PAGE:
To build a strong joint commitment between the Rote Ndao District Government and Bank NTT, and in support of sustainable economic activities in the local community, phase two of the Arafura and Timor Seas Ecosystem Action (ATSEA-2) Project facilitated the signing of a Memorandum of Understanding (MoU) and a Cooperation Agreement (PKS) between the two parties on 23 February 2023, at the Office of the District’s Accelerated Development Team (TBUPP), Rote Ndao District, East Nusa Tenggara (NTT).

This commitment is geared towards conserving the wealth of marine resources in Rote Ndao, which are currently threatened by degradation and damage (particularly from oil spills). The waters of NTT form an integral part of the Arafura and Timor Seas (ATS) region, which is susceptible to a number of threats; its proximity to exploration activities, and its utility as a transportation route for oil, make the ATS particularly vulnerable to spills and other incidents.

The scope of the cooperation agreement includes the provision of loan facilities, production facilities, product packaging and marketing support, as well as bookkeeping systems training, planned for rollout over the next two years. The cooperation agreement signing ceremony between the two parties was officially opened by the Head of Rote Ndao District, Paulina Haning-Bullu, who emphasised the local government’s support for the development of alternative livelihoods for local communities – especially those who depend on marine and coastal resources – to increase their resilience and adaptability.

Haning-Bullu stated that the signing of the MoU and PKS has been carried out to support the improvement of product quality and added value as well as competitive productivity, especially for women and disabled communities. “All of us in Rote Ndao must support and use these local products to help improve the welfare of the community,” she added.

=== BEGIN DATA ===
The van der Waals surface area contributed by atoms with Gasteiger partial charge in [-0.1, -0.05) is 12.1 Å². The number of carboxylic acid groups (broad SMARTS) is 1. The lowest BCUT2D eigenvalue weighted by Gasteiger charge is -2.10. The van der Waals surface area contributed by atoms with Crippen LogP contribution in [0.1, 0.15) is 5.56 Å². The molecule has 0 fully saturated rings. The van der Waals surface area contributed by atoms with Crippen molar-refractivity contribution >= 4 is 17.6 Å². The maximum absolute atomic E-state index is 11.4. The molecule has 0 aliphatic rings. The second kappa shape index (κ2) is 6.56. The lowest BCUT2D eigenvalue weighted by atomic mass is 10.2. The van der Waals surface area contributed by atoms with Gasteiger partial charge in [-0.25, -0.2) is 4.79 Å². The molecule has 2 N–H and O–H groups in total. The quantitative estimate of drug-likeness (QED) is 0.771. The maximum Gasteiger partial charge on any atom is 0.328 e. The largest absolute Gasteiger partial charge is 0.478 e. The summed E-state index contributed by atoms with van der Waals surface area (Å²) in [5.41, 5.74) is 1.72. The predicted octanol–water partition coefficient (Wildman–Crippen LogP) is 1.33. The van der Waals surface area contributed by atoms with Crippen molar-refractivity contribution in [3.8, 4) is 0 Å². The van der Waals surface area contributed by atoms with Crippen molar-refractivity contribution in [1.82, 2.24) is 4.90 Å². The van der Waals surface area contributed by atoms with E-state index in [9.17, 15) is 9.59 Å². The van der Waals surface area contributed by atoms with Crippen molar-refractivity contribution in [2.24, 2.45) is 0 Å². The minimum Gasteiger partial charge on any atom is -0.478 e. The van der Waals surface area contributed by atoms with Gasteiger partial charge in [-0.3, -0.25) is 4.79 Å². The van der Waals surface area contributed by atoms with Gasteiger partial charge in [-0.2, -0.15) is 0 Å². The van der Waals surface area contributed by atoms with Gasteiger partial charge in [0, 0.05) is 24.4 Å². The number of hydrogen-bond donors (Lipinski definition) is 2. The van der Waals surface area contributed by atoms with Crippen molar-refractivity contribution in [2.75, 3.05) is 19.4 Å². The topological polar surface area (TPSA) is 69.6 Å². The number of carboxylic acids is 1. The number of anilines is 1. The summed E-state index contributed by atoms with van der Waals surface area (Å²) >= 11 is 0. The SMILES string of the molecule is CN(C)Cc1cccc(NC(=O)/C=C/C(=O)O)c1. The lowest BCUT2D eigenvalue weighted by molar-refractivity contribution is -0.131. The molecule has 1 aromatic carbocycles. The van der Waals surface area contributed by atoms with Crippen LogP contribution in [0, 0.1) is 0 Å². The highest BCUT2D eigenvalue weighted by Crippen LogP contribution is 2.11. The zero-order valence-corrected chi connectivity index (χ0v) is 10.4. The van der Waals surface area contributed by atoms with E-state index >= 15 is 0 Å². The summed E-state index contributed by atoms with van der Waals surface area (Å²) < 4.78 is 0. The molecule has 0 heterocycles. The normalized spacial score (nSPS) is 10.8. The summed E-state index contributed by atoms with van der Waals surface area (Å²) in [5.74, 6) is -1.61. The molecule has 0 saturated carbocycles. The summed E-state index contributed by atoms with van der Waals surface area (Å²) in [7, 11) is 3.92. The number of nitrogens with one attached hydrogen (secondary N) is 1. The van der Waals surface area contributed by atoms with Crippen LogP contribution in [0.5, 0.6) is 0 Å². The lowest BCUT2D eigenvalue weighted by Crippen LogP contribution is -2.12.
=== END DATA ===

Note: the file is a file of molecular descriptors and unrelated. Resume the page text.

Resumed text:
Closing ceremony, Sender Dewa Lele (left) and Lestari Handayani ATSEA-2 Indonesia (right)

Working in collaboration with the ATSEA-2 Project, positive steps have been taken by the Rote Ndao District Government. This includes facilitating adaptation, capacity building and resilience in communities’ lives, by involving women and persons with disabilities in processing marine products as alternative food sources. In addition to household consumption, marine products can also be marketed to support family economic resilience. In addition, raising awareness and developing the skills of village communities with regards to climate change adaptation has also been facilitated through this effort.

“The Ministry of Marine Affairs and Fisheries (MMAF) through the ATSEA-2 Project supports capacity building, improving the skills of women and disabled communities through practical training in processing marine products,” said Mikael Leuape, who is the Field Facilitator for the ATSEA-2 Project in Rote Ndao. “The hope is for this to be sustainable and to receive intensive mentoring, so that work groups are more confident and useful, and remain resilient in facing the impact of oil spills and climate change in the Rote Ndao region,” he added.

In support of the sustainable development achieved thus far through the ATSEA-2 Project, Bank NTT has initiated a collaboration with the Rote Ndao District Government. “Bank NTT wants to stimulate the economy and strengthen village competitiveness through the Festival of Fostered Villages [an annual event organised by Bank NTT and local government],” explains Sender Dewa Lele, who is the Rote Ndao Branch Manager of Bank NTT. “Hopefully, this can strengthen villages to compete healthily, both in the digital and physical space, with unique and superior values; in addition, there is coaching and initiation for SME actors, market information and off-takers,” he added.

This collaboration forms part of a series of activities that began with the recognition of four community groups supported by the ATSEA-2 Project. There is the Dale Esa group in Daiama Village, which produces mangrove-based drinks and syrups; the Ina Landu group in Landu Tie Village, which specialises in ready-to-eat seaweed products; the Tasi Bo’a group in Bo’a Village, which is known for its massage oil products; and the Ita Esa group in Oeseli Village, which has produced and marketed soap made from marine and mangrove products under the brand name Minano.

With support from the various collaborations outlined above, ATSEA-2 will continue working to empower the people of Rote Ndao. Ultimately, these actions will help those living and working in coastal communities to become more adaptive, more resilient and better equipped to withstand any future threats that may occur.

By Stella Yovita Arya Puteri